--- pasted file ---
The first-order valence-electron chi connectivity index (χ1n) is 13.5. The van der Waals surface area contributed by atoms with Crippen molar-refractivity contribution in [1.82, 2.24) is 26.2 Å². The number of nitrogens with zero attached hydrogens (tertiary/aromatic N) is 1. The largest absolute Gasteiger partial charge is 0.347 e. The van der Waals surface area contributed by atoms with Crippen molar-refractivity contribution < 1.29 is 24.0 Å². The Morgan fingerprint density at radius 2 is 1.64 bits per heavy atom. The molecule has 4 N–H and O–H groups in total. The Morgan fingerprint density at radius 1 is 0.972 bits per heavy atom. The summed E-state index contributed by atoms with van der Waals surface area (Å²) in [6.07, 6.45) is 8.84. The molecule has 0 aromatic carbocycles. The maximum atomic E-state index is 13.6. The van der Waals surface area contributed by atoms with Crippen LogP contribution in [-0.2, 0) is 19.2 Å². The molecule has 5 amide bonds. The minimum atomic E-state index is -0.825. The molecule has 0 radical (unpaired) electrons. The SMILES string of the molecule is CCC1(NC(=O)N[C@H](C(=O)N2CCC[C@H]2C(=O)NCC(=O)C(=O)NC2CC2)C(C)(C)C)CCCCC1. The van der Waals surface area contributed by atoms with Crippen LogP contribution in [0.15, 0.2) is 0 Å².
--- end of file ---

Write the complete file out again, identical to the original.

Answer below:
The first-order valence-electron chi connectivity index (χ1n) is 13.5. The van der Waals surface area contributed by atoms with Crippen molar-refractivity contribution in [1.82, 2.24) is 26.2 Å². The number of nitrogens with zero attached hydrogens (tertiary/aromatic N) is 1. The largest absolute Gasteiger partial charge is 0.347 e. The van der Waals surface area contributed by atoms with Crippen molar-refractivity contribution < 1.29 is 24.0 Å². The Morgan fingerprint density at radius 2 is 1.64 bits per heavy atom. The molecule has 4 N–H and O–H groups in total. The Morgan fingerprint density at radius 1 is 0.972 bits per heavy atom. The summed E-state index contributed by atoms with van der Waals surface area (Å²) in [6.07, 6.45) is 8.84. The molecule has 0 aromatic carbocycles. The maximum atomic E-state index is 13.6. The van der Waals surface area contributed by atoms with Crippen LogP contribution in [-0.2, 0) is 19.2 Å². The molecule has 5 amide bonds. The minimum atomic E-state index is -0.825. The molecule has 0 radical (unpaired) electrons. The SMILES string of the molecule is CCC1(NC(=O)N[C@H](C(=O)N2CCC[C@H]2C(=O)NCC(=O)C(=O)NC2CC2)C(C)(C)C)CCCCC1. The van der Waals surface area contributed by atoms with Crippen LogP contribution in [0.15, 0.2) is 0 Å².